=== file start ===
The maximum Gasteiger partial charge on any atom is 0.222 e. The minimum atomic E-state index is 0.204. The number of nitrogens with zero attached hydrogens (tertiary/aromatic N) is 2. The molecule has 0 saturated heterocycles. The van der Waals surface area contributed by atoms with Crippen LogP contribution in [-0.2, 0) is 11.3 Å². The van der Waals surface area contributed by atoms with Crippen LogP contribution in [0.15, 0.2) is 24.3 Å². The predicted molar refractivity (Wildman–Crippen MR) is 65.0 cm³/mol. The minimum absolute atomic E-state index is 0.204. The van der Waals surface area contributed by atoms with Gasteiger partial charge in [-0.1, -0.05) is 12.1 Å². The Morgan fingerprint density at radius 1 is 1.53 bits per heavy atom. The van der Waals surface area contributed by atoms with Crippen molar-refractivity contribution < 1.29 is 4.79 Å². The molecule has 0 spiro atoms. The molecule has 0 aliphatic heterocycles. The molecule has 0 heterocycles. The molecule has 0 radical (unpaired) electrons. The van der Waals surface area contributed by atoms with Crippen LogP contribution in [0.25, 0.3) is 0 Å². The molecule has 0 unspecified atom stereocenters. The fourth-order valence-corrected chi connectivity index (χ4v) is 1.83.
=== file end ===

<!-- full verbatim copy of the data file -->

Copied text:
The maximum Gasteiger partial charge on any atom is 0.222 e. The minimum atomic E-state index is 0.204. The number of nitrogens with zero attached hydrogens (tertiary/aromatic N) is 2. The molecule has 0 saturated heterocycles. The van der Waals surface area contributed by atoms with Crippen LogP contribution in [-0.2, 0) is 11.3 Å². The van der Waals surface area contributed by atoms with Crippen LogP contribution in [0.15, 0.2) is 24.3 Å². The predicted molar refractivity (Wildman–Crippen MR) is 65.0 cm³/mol. The minimum absolute atomic E-state index is 0.204. The van der Waals surface area contributed by atoms with Gasteiger partial charge in [-0.1, -0.05) is 12.1 Å². The Morgan fingerprint density at radius 1 is 1.53 bits per heavy atom. The van der Waals surface area contributed by atoms with Crippen molar-refractivity contribution < 1.29 is 4.79 Å². The molecule has 0 spiro atoms. The molecule has 0 aliphatic heterocycles. The molecule has 0 heterocycles. The molecule has 0 radical (unpaired) electrons. The van der Waals surface area contributed by atoms with Crippen LogP contribution in [0.25, 0.3) is 0 Å². The molecule has 0 unspecified atom stereocenters. The fourth-order valence-corrected chi connectivity index (χ4v) is 1.83.